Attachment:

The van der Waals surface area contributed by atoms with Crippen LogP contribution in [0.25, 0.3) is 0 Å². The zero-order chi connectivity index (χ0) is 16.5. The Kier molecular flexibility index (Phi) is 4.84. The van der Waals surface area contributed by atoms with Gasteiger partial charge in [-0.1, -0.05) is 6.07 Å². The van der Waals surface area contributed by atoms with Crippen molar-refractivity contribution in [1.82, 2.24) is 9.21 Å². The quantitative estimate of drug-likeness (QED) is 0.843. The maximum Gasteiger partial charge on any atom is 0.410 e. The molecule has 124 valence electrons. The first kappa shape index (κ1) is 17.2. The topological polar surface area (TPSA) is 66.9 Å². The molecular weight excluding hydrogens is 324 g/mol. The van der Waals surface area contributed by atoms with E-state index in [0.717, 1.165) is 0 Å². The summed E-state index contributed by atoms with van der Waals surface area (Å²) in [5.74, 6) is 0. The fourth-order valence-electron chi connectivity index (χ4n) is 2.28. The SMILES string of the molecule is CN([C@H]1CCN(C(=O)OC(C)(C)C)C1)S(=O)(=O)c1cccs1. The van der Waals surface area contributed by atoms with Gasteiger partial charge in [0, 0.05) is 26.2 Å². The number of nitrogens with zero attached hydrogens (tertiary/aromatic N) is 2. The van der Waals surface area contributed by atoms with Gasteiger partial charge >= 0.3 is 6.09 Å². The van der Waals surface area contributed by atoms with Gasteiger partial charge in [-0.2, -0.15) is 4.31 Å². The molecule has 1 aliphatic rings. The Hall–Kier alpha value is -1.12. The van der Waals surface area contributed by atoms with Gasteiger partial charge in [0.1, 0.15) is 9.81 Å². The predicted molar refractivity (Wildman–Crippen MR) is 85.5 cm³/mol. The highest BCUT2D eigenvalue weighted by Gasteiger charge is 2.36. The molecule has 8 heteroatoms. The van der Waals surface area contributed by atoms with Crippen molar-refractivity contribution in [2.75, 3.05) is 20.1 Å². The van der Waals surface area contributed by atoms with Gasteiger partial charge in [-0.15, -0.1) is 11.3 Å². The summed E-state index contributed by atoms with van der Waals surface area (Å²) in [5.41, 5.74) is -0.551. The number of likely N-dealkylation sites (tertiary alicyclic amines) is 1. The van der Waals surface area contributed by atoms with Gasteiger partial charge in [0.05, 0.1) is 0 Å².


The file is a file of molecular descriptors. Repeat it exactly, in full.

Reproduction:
The van der Waals surface area contributed by atoms with Crippen LogP contribution in [0.25, 0.3) is 0 Å². The zero-order chi connectivity index (χ0) is 16.5. The Kier molecular flexibility index (Phi) is 4.84. The van der Waals surface area contributed by atoms with Gasteiger partial charge in [-0.1, -0.05) is 6.07 Å². The van der Waals surface area contributed by atoms with Crippen molar-refractivity contribution in [1.82, 2.24) is 9.21 Å². The quantitative estimate of drug-likeness (QED) is 0.843. The maximum Gasteiger partial charge on any atom is 0.410 e. The molecule has 124 valence electrons. The first kappa shape index (κ1) is 17.2. The topological polar surface area (TPSA) is 66.9 Å². The molecular weight excluding hydrogens is 324 g/mol. The van der Waals surface area contributed by atoms with E-state index in [0.717, 1.165) is 0 Å². The summed E-state index contributed by atoms with van der Waals surface area (Å²) in [5.74, 6) is 0. The fourth-order valence-electron chi connectivity index (χ4n) is 2.28. The SMILES string of the molecule is CN([C@H]1CCN(C(=O)OC(C)(C)C)C1)S(=O)(=O)c1cccs1. The van der Waals surface area contributed by atoms with Gasteiger partial charge in [0, 0.05) is 26.2 Å². The number of nitrogens with zero attached hydrogens (tertiary/aromatic N) is 2. The van der Waals surface area contributed by atoms with Gasteiger partial charge >= 0.3 is 6.09 Å². The van der Waals surface area contributed by atoms with Gasteiger partial charge in [-0.2, -0.15) is 4.31 Å². The molecule has 1 aliphatic rings. The Hall–Kier alpha value is -1.12. The van der Waals surface area contributed by atoms with Gasteiger partial charge in [0.1, 0.15) is 9.81 Å². The predicted molar refractivity (Wildman–Crippen MR) is 85.5 cm³/mol. The highest BCUT2D eigenvalue weighted by Gasteiger charge is 2.36. The molecule has 8 heteroatoms. The van der Waals surface area contributed by atoms with Crippen molar-refractivity contribution in [2.75, 3.05) is 20.1 Å². The van der Waals surface area contributed by atoms with Gasteiger partial charge in [-0.15, -0.1) is 11.3 Å². The summed E-state index contributed by atoms with van der Waals surface area (Å²) in [5.41, 5.74) is -0.551. The number of likely N-dealkylation sites (tertiary alicyclic amines) is 1. The van der Waals surface area contributed by atoms with Gasteiger partial charge in [0.05, 0.1) is 0 Å².